I’ve reviewed all three Danganronpa games to have been released in English so far, and all three I’ve loved and found to be amongst the best games available on the Vita. With the two main games now available on PS4 with Ultra Despair Girls appearing later this year, I’ve found myself falling in love with the series all over again.
Both games revolve around a group of children who have been taken hostage and trapped inside of a school by the monochrome bear with evil intentions Monokuma. They’re forced to either live inside the school forever without any contact with the outside world, or to kill each other. If a murderer is successful in not being found out then they can leave, but if they get found out in a class trial then they’re murdered instead. These aren’t ordinary children though as each child is the best at what they do, whether it be swimming, cooking, writing or a variety of other things but the character you play as isn’t quite like the others for their skill is being lucky — unlucky is more like it, though!
The wonder of Danganronpa is in its storytelling and character development. Each game lasts around 25 hours with a story that never lets up on its twists and turns, with plenty of free time where you can spend time with a character and get to know them better — chances are you’ll get to know someone who’ll eventually die, making the game all the more heartbreaking. They’re both captivating adventures that’ll keep you glued to the screen as you try to work out who is the killer and lament the loss of those who’ve been killed, and it’ll have your attention until its ending note. If you want more then you’ll get more, as you can play through each character’s individual story in a free time mode so you can go through each of their individual routes. I’m not sure if I felt this way with the Vita versions too, but walking around the school and island (depending on which game you’re playing) feels pretty clunky, and accessing the menus and maps feels a little less than smooth, too.
Being a visual novel, there’s plenty of text to absorb but with the games unique class trial system, there’s on-rails-like mechanics that smoothly slot into place. At the end of each chapter once a murder has been committed and you’ve done all of your investigating, you’re taken to a class trial where you’ll all put your clues together to work out who the murderer is. You do this by loading your ‘truth bullets’ which you can fire at character’s contradicting sentences as they scroll across the screen. You’ll sometimes have to fill in the blanks and play other various mini-games in your pursuit of the truth, culminating in you putting events into chronological order to provide one irrefutable truth and pin down the murderer. It’s intense and hard to put down, providing some of the thrilling moments I’ve had in gaming where I’m kept guessing until the characters and I come to the same conclusion.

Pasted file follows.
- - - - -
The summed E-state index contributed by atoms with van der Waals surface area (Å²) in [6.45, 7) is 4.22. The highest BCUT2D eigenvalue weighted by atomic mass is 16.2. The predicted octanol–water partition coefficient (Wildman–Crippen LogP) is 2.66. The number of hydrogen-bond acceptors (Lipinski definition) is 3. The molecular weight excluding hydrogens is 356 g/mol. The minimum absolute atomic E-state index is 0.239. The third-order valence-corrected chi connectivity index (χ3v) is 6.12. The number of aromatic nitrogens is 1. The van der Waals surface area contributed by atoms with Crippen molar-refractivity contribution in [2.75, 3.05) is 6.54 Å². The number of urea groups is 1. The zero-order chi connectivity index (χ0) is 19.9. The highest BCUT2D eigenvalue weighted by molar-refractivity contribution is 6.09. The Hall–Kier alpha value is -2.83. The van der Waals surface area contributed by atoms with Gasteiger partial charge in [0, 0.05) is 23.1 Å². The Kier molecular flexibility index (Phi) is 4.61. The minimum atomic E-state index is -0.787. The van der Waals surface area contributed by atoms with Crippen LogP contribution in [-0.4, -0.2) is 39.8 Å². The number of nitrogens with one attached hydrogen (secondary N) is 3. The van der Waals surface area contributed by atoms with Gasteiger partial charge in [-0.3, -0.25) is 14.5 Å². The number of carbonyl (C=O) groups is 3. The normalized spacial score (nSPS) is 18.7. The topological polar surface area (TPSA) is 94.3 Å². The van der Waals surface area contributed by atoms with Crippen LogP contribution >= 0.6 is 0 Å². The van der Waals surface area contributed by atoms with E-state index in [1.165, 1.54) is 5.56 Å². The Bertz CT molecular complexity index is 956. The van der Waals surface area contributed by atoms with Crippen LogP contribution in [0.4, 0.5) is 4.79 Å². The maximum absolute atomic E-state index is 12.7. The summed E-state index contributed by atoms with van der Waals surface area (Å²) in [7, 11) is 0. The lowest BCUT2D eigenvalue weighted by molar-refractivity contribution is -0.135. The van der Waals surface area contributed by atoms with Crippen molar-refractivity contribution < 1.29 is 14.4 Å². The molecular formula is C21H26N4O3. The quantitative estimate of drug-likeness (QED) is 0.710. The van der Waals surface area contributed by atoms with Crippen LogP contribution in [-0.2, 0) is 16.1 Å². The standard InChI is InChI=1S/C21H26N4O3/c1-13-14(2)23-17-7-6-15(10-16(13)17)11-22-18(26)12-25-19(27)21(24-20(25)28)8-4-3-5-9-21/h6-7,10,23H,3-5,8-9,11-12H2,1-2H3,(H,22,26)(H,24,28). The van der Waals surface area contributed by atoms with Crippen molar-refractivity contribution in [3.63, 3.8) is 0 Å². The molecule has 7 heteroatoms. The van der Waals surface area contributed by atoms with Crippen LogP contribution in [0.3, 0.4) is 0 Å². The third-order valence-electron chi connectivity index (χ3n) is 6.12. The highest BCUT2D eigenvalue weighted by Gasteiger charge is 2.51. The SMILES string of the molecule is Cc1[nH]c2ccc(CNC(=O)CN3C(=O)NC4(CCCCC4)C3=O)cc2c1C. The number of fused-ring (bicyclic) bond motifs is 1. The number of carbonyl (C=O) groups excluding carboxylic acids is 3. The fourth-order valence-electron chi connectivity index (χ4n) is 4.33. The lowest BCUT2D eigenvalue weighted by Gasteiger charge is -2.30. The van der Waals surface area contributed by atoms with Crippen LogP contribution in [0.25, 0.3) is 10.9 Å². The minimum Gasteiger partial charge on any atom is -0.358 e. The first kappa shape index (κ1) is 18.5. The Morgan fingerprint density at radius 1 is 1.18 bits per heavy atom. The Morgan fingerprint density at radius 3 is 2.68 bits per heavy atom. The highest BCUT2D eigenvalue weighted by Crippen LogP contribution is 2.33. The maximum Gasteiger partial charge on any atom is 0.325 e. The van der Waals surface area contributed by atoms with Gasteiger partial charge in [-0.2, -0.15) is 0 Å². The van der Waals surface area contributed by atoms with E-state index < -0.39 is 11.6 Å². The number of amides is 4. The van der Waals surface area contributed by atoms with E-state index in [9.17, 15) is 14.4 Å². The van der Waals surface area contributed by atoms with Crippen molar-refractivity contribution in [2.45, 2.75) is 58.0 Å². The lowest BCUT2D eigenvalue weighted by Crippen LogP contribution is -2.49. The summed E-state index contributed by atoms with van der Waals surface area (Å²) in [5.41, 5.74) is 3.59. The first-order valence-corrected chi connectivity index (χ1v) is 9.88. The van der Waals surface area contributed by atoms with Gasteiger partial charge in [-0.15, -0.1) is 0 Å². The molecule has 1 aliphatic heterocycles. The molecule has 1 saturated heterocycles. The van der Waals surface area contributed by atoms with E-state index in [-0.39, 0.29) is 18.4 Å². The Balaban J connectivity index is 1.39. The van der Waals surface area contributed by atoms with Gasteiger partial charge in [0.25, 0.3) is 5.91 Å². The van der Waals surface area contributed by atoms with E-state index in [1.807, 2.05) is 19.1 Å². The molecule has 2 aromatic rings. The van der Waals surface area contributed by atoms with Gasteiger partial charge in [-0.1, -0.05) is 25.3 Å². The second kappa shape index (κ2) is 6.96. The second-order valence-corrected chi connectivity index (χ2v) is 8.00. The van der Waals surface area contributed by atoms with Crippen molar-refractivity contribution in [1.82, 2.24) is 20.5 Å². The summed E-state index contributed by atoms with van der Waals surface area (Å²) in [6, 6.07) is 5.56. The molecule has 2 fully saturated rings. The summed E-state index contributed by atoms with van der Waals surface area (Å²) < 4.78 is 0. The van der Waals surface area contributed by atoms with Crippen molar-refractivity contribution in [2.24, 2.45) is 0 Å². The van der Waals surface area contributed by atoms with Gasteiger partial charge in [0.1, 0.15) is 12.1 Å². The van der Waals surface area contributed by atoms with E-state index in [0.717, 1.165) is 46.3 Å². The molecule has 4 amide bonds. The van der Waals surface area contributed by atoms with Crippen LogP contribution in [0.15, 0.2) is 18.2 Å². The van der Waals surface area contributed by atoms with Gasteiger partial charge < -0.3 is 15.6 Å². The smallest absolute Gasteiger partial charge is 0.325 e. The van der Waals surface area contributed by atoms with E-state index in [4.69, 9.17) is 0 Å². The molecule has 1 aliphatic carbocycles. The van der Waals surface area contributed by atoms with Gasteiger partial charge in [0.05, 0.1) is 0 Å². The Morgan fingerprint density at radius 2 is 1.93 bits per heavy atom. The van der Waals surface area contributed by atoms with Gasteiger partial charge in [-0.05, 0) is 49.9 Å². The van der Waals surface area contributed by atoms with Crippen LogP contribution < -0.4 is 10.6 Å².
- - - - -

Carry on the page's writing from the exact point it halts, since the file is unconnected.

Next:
The 2D portraits look brilliant in full HD but it’s a shame that backgrounds and some other assets seem to have been pulled directly from the Vita version rather than redone or upgraded for the PS4 version — the portraits look clean and detailed, whilst a good few other things look blurry and jagged. I adore the artist’s style and their stand-out character designs, and its general aesthetic is atmospheric with the games feeling uncomfortable pretty much all of the time — you know when you get that knot in your stomach and can’t shake it? That’s basically Danganronpa. The deaths are animated and are made to be more comical rather than violent, but that didn’t stop me from wincing away sometimes and thinking about how horrible it would be to die in such a gruesome way. Reload still features the series’ excellent music, which mostly serves to again make you feel unsettled or tense, along with undeniably great voice-acting from the likes of Bryce Papenbrook, Erika Harlacher and Josh Grelle. There’s plenty for your ears to enjoy and you’ll find yourself humming the class trial themes soon enough!
Danganronpa 1.2 Reload could’ve had a better remaster in regards to visuals but overall the content, characters and story are the same, and they’re just as engrossing as ever. If you’re looking for a murder-mystery that’ll keep you guessing and get your palms sweaty, then you should pick up this collection and see what you’ve been missing out on — even on a second playthrough though they’ve been very enjoyable! Both games together can easily keep you busy for a good 50 or so hours and even then there’s more to do if you’re aiming for that beautiful Platinum trophy. Let the class trials begin!